Nettles et al v. Daphne Utilities

Filing 18

ORDER granting in part and denying in part 12 Motion to Sever or Separate for Trial. It is ordered that each plaintiff's claims will be tried separately during the May 2015 civil term. Signed by Chief Judge William H. Steele on 4/28/2014. (tgw)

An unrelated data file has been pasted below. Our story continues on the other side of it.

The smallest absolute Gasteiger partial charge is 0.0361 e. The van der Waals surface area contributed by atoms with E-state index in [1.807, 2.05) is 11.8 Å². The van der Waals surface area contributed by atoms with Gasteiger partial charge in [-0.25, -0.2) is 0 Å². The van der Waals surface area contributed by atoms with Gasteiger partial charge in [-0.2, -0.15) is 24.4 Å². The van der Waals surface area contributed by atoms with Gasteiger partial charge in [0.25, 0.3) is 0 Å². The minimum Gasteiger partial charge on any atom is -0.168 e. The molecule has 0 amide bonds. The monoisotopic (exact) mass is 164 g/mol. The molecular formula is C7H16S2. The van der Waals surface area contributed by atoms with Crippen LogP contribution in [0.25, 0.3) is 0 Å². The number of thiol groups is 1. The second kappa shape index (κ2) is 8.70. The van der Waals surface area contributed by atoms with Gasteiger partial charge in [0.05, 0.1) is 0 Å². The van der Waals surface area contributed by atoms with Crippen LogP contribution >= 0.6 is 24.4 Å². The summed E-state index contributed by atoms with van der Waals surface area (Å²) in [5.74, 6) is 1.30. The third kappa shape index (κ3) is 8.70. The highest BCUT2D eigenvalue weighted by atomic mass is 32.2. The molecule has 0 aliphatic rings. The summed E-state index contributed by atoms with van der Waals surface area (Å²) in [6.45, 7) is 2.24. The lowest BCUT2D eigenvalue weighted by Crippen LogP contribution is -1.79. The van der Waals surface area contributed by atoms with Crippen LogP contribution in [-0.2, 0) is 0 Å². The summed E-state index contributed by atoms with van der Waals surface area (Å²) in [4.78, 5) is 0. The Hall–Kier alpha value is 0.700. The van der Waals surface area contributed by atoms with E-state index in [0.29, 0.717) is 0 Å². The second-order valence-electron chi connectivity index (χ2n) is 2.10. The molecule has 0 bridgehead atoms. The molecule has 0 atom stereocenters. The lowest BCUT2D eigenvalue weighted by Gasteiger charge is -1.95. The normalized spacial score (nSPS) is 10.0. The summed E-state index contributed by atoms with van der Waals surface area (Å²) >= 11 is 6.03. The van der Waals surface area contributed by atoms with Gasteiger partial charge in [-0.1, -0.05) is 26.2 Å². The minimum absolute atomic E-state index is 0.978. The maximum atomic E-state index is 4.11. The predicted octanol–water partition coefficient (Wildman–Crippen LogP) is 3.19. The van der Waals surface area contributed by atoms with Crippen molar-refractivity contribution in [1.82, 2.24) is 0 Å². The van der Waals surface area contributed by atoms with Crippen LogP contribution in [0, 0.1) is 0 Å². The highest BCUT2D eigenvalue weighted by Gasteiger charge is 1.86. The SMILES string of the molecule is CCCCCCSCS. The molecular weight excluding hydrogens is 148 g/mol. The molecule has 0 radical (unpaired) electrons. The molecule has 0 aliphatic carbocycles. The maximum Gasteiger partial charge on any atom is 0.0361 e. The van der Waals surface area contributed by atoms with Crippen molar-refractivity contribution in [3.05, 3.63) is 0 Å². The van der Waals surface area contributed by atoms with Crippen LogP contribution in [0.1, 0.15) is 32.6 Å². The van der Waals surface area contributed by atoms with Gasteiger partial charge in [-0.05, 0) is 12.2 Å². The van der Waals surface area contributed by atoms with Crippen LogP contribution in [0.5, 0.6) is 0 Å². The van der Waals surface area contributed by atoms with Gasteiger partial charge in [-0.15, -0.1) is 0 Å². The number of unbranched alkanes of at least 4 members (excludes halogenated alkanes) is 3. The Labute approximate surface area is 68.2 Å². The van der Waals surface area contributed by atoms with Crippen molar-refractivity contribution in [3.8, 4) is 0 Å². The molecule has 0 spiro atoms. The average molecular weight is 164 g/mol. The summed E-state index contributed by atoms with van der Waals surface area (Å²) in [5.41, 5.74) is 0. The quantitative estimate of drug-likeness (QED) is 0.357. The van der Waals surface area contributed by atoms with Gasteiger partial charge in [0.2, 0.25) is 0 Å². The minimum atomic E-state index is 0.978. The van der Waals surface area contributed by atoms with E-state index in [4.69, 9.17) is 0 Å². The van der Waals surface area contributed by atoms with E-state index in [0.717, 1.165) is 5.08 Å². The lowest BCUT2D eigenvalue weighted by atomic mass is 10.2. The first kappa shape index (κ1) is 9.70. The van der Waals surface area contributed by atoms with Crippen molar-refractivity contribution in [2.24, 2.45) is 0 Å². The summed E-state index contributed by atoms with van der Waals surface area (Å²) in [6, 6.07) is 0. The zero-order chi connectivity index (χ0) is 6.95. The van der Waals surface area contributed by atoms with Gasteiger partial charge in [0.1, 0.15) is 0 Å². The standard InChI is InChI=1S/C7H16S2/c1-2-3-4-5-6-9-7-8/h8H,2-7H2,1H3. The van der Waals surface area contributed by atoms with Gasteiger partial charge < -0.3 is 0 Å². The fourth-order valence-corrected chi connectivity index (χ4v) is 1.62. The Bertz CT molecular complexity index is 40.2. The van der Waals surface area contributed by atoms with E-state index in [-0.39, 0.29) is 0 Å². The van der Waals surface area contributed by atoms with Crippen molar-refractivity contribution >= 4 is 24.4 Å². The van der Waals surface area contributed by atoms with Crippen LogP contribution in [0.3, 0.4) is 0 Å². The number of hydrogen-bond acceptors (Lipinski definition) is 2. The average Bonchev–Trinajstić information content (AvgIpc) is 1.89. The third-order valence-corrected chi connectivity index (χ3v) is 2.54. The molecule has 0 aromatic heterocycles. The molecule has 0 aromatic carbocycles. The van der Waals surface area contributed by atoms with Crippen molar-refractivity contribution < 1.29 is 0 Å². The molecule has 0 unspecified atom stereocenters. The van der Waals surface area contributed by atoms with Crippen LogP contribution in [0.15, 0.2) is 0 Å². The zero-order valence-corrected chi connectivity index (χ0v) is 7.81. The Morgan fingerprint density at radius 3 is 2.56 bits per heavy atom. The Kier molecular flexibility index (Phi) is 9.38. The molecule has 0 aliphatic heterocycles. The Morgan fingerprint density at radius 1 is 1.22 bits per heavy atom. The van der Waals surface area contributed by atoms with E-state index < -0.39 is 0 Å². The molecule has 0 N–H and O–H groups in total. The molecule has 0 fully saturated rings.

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IN THE UNITED STATES DISTRICT COURT FOR THE SOUTHERN DISTRICT OF ALABAMA SOUTHERN DIVISION VONEKA Q. NETTLES, et al., Plaintiffs, v. DAPHNE UTILITIES, Defendant. ) ) ) ) ) ) ) ) ) CIVIL ACTION 13-0605-WS-C ORDER This matter comes before the Court on defendant’s Motion to Sever or Separate for Trial (doc. 12), with accompanying memorandum of law. Plaintiffs have filed a short Response (doc. 16) confirming that they do not oppose defendant’s request to sever their claims for trial. Plaintiffs, Voneka Q. Nettles, Carlos Butler, and Cedric Goodloe, brought this action against defendant, Daphne Utilities, alleging employment discrimination on the basis of race and retaliation, in violation of Title VII and 42 U.S.C. § 1981. According to the Amended Complaint, plaintiff Nettles, who has worked for Daphne Utilities as an Accounting Technician since 2009, was denied a wage increase while white employees performing similar duties were paid more, and was denied consideration for a vacant position. (Doc. 6, ¶¶ 6-13.) Plaintiff Butler is alleged to have worked for Daphne Utilities for more than seven years as a Wastewater Field Services worker. (Id., ¶ 14.) The Amended Complaint alleges that the Wastewater Field Services unit was divided into racially segregated departments, and that Butler received a negative performance evaluation and was denied a salary increase because of his race. (Id., ¶¶ 14-29.) As for plaintiff Goodloe, he was employed by Daphne Utilities as a Payroll/Benefits Coordinator/Trainer until his discharge in March 2013. (Id., ¶ 30.) Well-pleaded facts in the Amended Complaint reflect that Goodloe was paid less than similarly situated white employees and was fired for complaining of racially discriminatory practices at the company. (Id., ¶¶ 3048.) The Amended Complaint asserts Title VII and § 1981 claims for Nettles predicated on discriminatory pay and failure to transfer/promote (Counts I – IV), a § 1981 claim for Butler based on his negative evaluation and denial of a raise (Count V), and § 1981 claims for Goodloe alleging denial of fair salary and retaliatory discharge (Counts VI – VII). The claims of all three plaintiffs were presented jointly in a single Amended Complaint against Daphne Utilities. In its Motion to Sever or Separate for Trial, defendant requests that (i) the three plaintiffs’ claims “be severed into three separate lawsuits pursuant to Fed.R.Civ.P. Rules 20 and 21,” or (ii) alternatively, the three plaintiffs’ claims “be severed for trial under Fed.R.Civ.P. Rule 42(b).” (Doc. 12, ¶¶ 2-3.) The distinction between these alternative pathways is not merely academic. After all, “[s]everance pursuant to Rule 21 essentially creates a separate case, the disposition of which is final and appealable. … Rule 42(b) does not create a new case, but bifurcates issues or claims within a single case for separate trials.” Graudins v. Retro Fitness, LLC, 921 F. Supp.2d 456, 468 (E.D. Pa. 2013) (citations omitted). “The determination of whether to grant a motion to sever is left to the discretion of the trial court.” Fisher v. Ciba Specialty Chemicals Corp., 245 F.R.D. 539, 541 (S.D. Ala. 2007); see also Alexander v. Fulton County, Ga., 207 F.3d 1303, 1324, n.16 (11th Cir. 2000) (“The trial court likewise has discretion under Rule 20(b) to order separate trials to prevent delay or prejudice.”); Oram v. SoulCycle LLC, --- F. Supp.2d ----, 2013 WL 5797346, *2 (S.D.N.Y. Oct. 28, 2013) (“The trial court has broad discretion in determining whether to sever claims under Fed.R.Civ.P. Rule 21.”). “[T]he factors considered in exercising that discretion include whether the claims arise from the same transaction or occurrence, whether they present some common question of law or fact, whether severance would facilitate settlement or judicial economy, and the relative prejudice to each side if the motion is granted or denied.” Fisher, 245 F.R.D. at 541 (citations omitted); see also Graudins, 921 F. Supp.2d at 468 (in evaluating motion to sever, courts weigh “convenience of the parties, avoiding prejudice, and promoting expedition and economy”) (citation omitted). “In considering whether to order separate trials of any claims or issues, the paramount consideration must remain a fair and impartial trial to all litigants through a balance of benefits and prejudice.” Fisher, 245 F.R.D. at 541-42 (citation and internal quotation marks omitted); see also Malibu Media, LLC v. John Does 1-14, 287 F.R.D. 513, 522 (N.D. Ind. 2012) (in evaluating motion to sever, “a court should consider the convenience and fairness to parties,” and its decision “should serve the ends of justice and facilitate the prompt and efficient disposition of the litigation”) (citation omitted). -2- In seeking to sever each plaintiff’s claims into a separate lawsuit, Daphne Utilities argues that the three plaintiffs have been misjoined under the Federal Rules of Civil Procedure. To be sure, the rules provide that “[p]ersons may join in one action as plaintiffs if: (A) they assert any right to relief jointly, severally, or in the alternative with respect to or arising out of the same transaction, occurrence, or series of transactions or occurrences; and (B) any question of law or fact common to all plaintiffs will arise in the action.” Rule 20(a)(1), Fed.R.Civ.P. But both subsections appear to be satisfied here. Plaintiffs all work or worked for the same employer, Daphne Utilities. They claim to have been subjected to racially discriminatory treatment with regard to compensation during the same period of time. The same management figures at Daphne Utilities were allegedly involved in the subject personnel decisions (doc. 16, at 1), and plaintiff Goodloe’s complaints about the mistreatment of plaintiff Butler form part of the basis of his retaliation claim. (Doc. 6, ¶¶ 42-43.) Plaintiffs bring the same or very similar claims largely under the same statute arising from the same or similar conduct by the same corporate defendant at the same time. Accordingly, the Court finds that plaintiffs were not misjoined under Rule 20(a).1 Defendant’s Motion to Sever pursuant to Rule 21 is therefore denied. More generally, fracturing this case into three separate lawsuits would be inefficient, and would not advance the objectives of convenience, judicial economy, expediting resolution of disputes and eliminating unnecessary litigation. See, e.g., Bollea v. Clem, 937 F. Supp.2d 1344, 1351 (M.D. Fla. 2013) (“Joinder rules … are construed generously towards entertaining the broadest possible scope of action consistent with fairness of the parties.”) (citation and internal quotation marks omitted); Blount v. U.S. Security Associates, 930 F. Supp.2d 191, 193 (D.D.C. 1 See, e.g., Alexander, 207 F.3d at 1323 (for purposes of Rule 20(a), “‘[t]ransaction’ is a word of flexible meaning. It may comprehend a series of many occurrences, depending not so much upon the immediateness of their connection as upon their logical relationship.”) (citation omitted); Spaeth v. Michigan State University College of Law, 845 F. Supp.2d 48, 54 (D.D.C. 2012) (“when determining whether employment discrimination claims raise common questions of law or fact for purposes of permissive joinder, courts often consider the circumstances surrounding the [] claims, including the people involved, the location, the time frame, and the defendant’s pattern of behavior”) (citations and internal quotation marks omitted); Disparte v. Corporate Executive Bd., 223 F.R.D. 7, 11 (D.D.C. 2004) (“where multiple plaintiffs bring suit for employment discrimination alleging a pattern of discriminatory behavior a broad variation of circumstances relating to the merits of individual performance of each of the plaintiffs will not nullify a common question of fact”) (citations and internal quotation marks omitted). -3- 2013) (“the requirements for permissive joinder are to be liberally construed in the interest of convenience and judicial economy”) (citation and internal quotation marks omitted); First Time Videos, LLC v. Does 1-500, 276 F.R.D. 241, 252 (N.D. Ill. 2011) (observing that Rule 20(a) test is “flexible” and that “courts are encouraged to seek the broadest possible scope of action consistent with fairness to the parties”) (citation and internal quotation marks omitted). Multiplying this singular lawsuit into three would not serve any constructive purpose and would not protect Daphne Utilities from prejudice to any greater extent than the more moderate option of bifurcation under Rule 42(b), as discussed infra. By contrast, it would likely require overlapping discovery in triplicate and similar motion practice to be conducted by the same lawyers thrice. The Court exercises its discretion not to sever this action pursuant to Rule 21, Fed.R.Civ.P.2 Rather, all three plaintiffs’ claims will remain joined in this action. In the alternative, Daphne Utilities requests separate trials for each plaintiff pursuant to Rule 42(b). That rule provides that “[f]or convenience, to avoid prejudice, or to expedite and economize, the court may order a separate trial of one or more separate issues [or] claims.” Rule 42(b), Fed.R.Civ.P. “Among the pertinent considerations are the degree of difference between the issues to be tried separately, the overlap or lack thereof in the proof, and any prejudice to either side.” Chevron Corp. v. Donzinger, 800 F. Supp.2d 484, 491 (S.D.N.Y. 2011); see also Sterling Const. Management, LLC v. Steadfast Ins. Co., 280 F.R.D. 576 (D. Colo. 2011) (in Rule 42(b) context, “[a] paramount consideration at all times in the administration of justice is a fair and impartial trial to all litigants”) (citation omitted). As noted, plaintiffs do not object to the birfurcation of their claims for trial. Additionally, Daphne Utilities has made a persuasive 2 Splintering this case into three at this juncture would be inefficient and inadvisable for another reason, as well. This action is already four and a half months old. Responsive pleadings have been filed, the parties have conducted their Rule 26(f) planning meeting and submitted the accompanying report, and Magistrate Judge Cassady has entered a Rule 16(b) Scheduling Order (doc. 15) that provides for unified discovery proceedings based on the parties’ agreed discovery plan. In other words, this case is already well on its way in its present configuration. The parties agreed on – and Judge Cassady implemented – a discovery plan that would allow discovery relating to all three plaintiffs’ claims contemporaneously in the same litigation. To unravel that work now and create three separate lawsuits with three separate Scheduling Orders and discovery plans would be enormously inefficient, and would multiply and delay these proceedings unnecessarily, all at a substantial burden to litigant and judicial resources alike. -4- showing of prejudice “if evidence of other instances of alleged discrimination are presented to the jury on each Plaintiffs’ [sic] claim.” (Doc. 13, at 8.) There is, of course, a risk “that one or two plaintiff’s [sic] unique circumstances could bias the jury against defendant generally, thus prejudicing defendant with respect to the other plaintiffs’ claims.” Grayson v. K-Mart Corp., 849 F. Supp. 785, 790 (N.D. Ga. 1994). And because each plaintiff’s claims involve a distinct set of facts and witnesses (tailored to that plaintiff’s specific circumstances), the Court expects that there would be little redundancy in evidentiary presentation from one plaintiff’s trial to the next. Further, bifurcating each plaintiff’s claims for trial would mitigate the risk of jury confusion that may arise from presentation of disparate facts concerning the distinct claims of each of three different plaintiffs, all lumped together in the same trial. Accordingly, in the interests of efficiency and the fair administration of justice, defendant’s Motion to Separate for Trial is granted. For all of the foregoing reasons, Defendant’s Motion to Sever or Separate for Trial (doc. 12) is granted in part, and denied in part. The Motion is denied insofar as defendant requests severance pursuant to Rule 21, Fed.R.Civ.P. The Motion is granted insofar as defendant requests bifurcation pursuant to Rule 42(b), Fed.R.Civ.P. It is ordered that each plaintiff’s claims will be tried separately during the May 2015 civil term. All discovery and other pretrial deadlines in this matter will remain governed by the Rule 16(b) Scheduling Order (doc. 15) entered on April 4, 2014, except insofar as they may be modified by the undersigned or by Magistrate Judge Cassady. Other than bifurcation of trial of each plaintiff’s claims, this Order does not alter or adjust any provisions of that Scheduling Order. DONE and ORDERED this 28th day of April, 2014. s/ WILLIAM H. STEELE CHIEF UNITED STATES DISTRICT JUDGE -5-